readily obtainable from other sources (for example it is the site's readily obtainable from other sources (for example it is the site's
primary DNS or email MX server). Alternatively if hosts are numbered primary DNS or email MX server). Alternatively if hosts are numbered
sequentially, or using any regular scheme, knowledge of one address sequentially, or using any regular scheme, knowledge of one address
may expose other available addresses to scan. may expose other available addresses to scan.
Second, in the case of statelessly autoconfiguring [1] hosts, the Second, in the case of statelessly autoconfiguring [1] hosts, the
host part of the address will take a well-known format that includes host part of the address will usually take a well-known format that
the Ethernet vendor prefix and the "fffe" stuffing. For such hosts, includes the Ethernet vendor prefix and the "fffe" stuffing. For
the search space can be reduced to 48 bits. Further, if the Ethernet such hosts, the search space can be reduced to 48 bits. Further, if
vendor is also known, the search space may be reduced to 24 bits, the Ethernet vendor is also known, the search space may be reduced to
with a one probe per second scan then taking a less daunting 194 24 bits, with a one probe per second scan then taking a less daunting
days. Even where the exact vendor is not known, using a set of 194 days. Even where the exact vendor is not known, using a set of
common vendor prefixes can reduce the search. In addition, many common vendor prefixes can reduce the search. In addition, many
nodes in a site network may be procured in batches, and thus have nodes in a site network may be procured in batches, and thus have
sequential or near sequential MAC addresses; if one node's sequential or near sequential MAC addresses; if one node's
autoconfigured address is known, scanning around that address may autoconfigured address is known, scanning around that address may
yield results for the attacker. Again, any form of sequential host yield results for the attacker. Again, any form of sequential host
addressing should be avoided if possible. addressing should be avoided if possible.
2.4. Dual-stack Networks 2.4. Dual-stack Networks
Full advantage of the increased IPv6 address space in terms of Full advantage of the increased IPv6 address space in terms of
skipping to change at page 5, line 40 skipping to change at page 5, line 40
only accessible over IPv6, and that thus can only be discovered by only accessible over IPv6, and that thus can only be discovered by
IPv6 address scanning. IPv6 address scanning.
2.5. Defensive Scanning 2.5. Defensive Scanning
The problem faced by the attacker for an IPv6 network is also faced The problem faced by the attacker for an IPv6 network is also faced
by a site administrator looking for vulnerabilities in their own by a site administrator looking for vulnerabilities in their own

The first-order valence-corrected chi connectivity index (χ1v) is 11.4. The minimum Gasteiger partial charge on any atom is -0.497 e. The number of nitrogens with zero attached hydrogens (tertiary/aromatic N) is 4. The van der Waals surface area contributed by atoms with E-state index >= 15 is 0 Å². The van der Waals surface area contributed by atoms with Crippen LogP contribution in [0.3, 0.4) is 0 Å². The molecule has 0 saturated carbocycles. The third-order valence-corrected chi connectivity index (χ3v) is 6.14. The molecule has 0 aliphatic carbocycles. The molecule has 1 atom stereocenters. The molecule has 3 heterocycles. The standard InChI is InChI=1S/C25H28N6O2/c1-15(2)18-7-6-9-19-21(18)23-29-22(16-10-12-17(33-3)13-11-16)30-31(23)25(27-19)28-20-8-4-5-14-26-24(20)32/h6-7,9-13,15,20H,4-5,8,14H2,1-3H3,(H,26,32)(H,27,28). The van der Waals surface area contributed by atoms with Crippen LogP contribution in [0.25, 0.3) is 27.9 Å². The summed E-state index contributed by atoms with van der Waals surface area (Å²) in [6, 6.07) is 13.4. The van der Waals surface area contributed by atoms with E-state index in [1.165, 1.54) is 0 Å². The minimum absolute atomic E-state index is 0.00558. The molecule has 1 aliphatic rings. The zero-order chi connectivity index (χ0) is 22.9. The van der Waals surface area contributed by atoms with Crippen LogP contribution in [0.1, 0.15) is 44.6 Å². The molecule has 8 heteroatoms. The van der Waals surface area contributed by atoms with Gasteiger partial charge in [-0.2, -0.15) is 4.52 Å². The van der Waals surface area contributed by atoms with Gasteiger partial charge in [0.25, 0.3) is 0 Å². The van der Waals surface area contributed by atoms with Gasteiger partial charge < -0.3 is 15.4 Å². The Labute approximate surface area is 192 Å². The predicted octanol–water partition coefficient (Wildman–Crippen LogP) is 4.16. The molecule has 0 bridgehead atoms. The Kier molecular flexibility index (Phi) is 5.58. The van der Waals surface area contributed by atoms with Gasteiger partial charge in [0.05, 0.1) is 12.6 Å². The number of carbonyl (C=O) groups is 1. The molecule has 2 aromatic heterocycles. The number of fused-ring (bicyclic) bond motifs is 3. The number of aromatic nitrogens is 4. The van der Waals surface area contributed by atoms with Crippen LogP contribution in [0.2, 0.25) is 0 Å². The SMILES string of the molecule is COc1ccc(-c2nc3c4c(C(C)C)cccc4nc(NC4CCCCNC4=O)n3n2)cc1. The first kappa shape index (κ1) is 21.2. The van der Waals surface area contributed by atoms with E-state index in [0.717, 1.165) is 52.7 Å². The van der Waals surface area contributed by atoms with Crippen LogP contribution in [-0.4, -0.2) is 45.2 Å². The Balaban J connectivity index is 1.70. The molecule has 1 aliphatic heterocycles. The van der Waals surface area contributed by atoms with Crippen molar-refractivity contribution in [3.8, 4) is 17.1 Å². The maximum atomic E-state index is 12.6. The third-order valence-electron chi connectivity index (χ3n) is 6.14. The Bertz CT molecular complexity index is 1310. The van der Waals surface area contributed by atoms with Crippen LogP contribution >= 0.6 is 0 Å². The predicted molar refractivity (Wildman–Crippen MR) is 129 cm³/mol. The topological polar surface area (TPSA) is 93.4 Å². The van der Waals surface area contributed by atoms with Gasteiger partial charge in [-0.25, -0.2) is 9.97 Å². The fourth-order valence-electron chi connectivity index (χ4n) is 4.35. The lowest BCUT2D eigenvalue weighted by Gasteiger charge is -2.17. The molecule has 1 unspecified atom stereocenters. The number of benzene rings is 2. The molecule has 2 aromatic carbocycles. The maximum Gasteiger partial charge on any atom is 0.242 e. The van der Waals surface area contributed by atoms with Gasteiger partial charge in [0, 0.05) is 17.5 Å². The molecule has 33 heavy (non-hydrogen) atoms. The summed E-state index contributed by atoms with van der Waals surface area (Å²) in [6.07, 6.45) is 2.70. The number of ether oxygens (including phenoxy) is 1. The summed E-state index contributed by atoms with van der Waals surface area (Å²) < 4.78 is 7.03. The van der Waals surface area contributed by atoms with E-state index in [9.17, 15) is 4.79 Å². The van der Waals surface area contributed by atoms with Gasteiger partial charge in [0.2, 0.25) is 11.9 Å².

network's systems. The administrator should have the advantage of network's systems. The administrator should have the advantage of
being on-link for scanning purposes though. being on-link for scanning purposes though.
3. Alternatives for Attackers 3. Alternatives for Attackers: Off-link
If IPv6 hosts in subnets are allocated addresses 'randomly', and as a If IPv6 hosts in subnets are allocated addresses 'randomly', and as a
result IPv6 network scanning becomes relatively infeasible, attackers result IPv6 network scanning becomes relatively infeasible, attackers
will need to find new methods to identify IPv6 addresses for will need to find new methods to identify IPv6 addresses for
subsequent scanning. In this section, we discuss some possible paths subsequent scanning. In this section, we discuss some possible paths
attackers may take. In these cases, the attacker will attempt to attackers may take. In these cases, the attacker will attempt to
identify specific IPv6 addresses for subsequent targeted probes. identify specific IPv6 addresses for subsequent targeted probes.
3.1. On-link Methods 3.1. Gleaning IPv6 prefix information
If the attacker is on link, then traffic on the link, be it Neighbor
Discovery or application based traffic, can invariably be observed,
and target addresses learnt. In this document we are assuming the
attacker is off link, but traffic to or from other nodes (in
particular server systems) is likely to show up if an attacker can
gain a presence on any one subnet in a site's network.
IPv6-enabled hosts on local subnets may be discovered through probing
the "all hosts" link local multicast address. Likewise any routers
on link may be found via the "all routers" link local multicast
address.
Where a host has already been compromised, its Neighbor Discovery
cache is also likely to include information about active nodes on
link, just as an ARP cache would do for IPv4.
3.2. Multicast or Other Service Discovery
A site may also have site or organisational scope multicast
configured, in which case application traffic, or service discovery,
may be exposed site wide. An attacker may choose to use any other
service discovery methods supported by the site.
There are also issues with disclosure from multicast itself. Where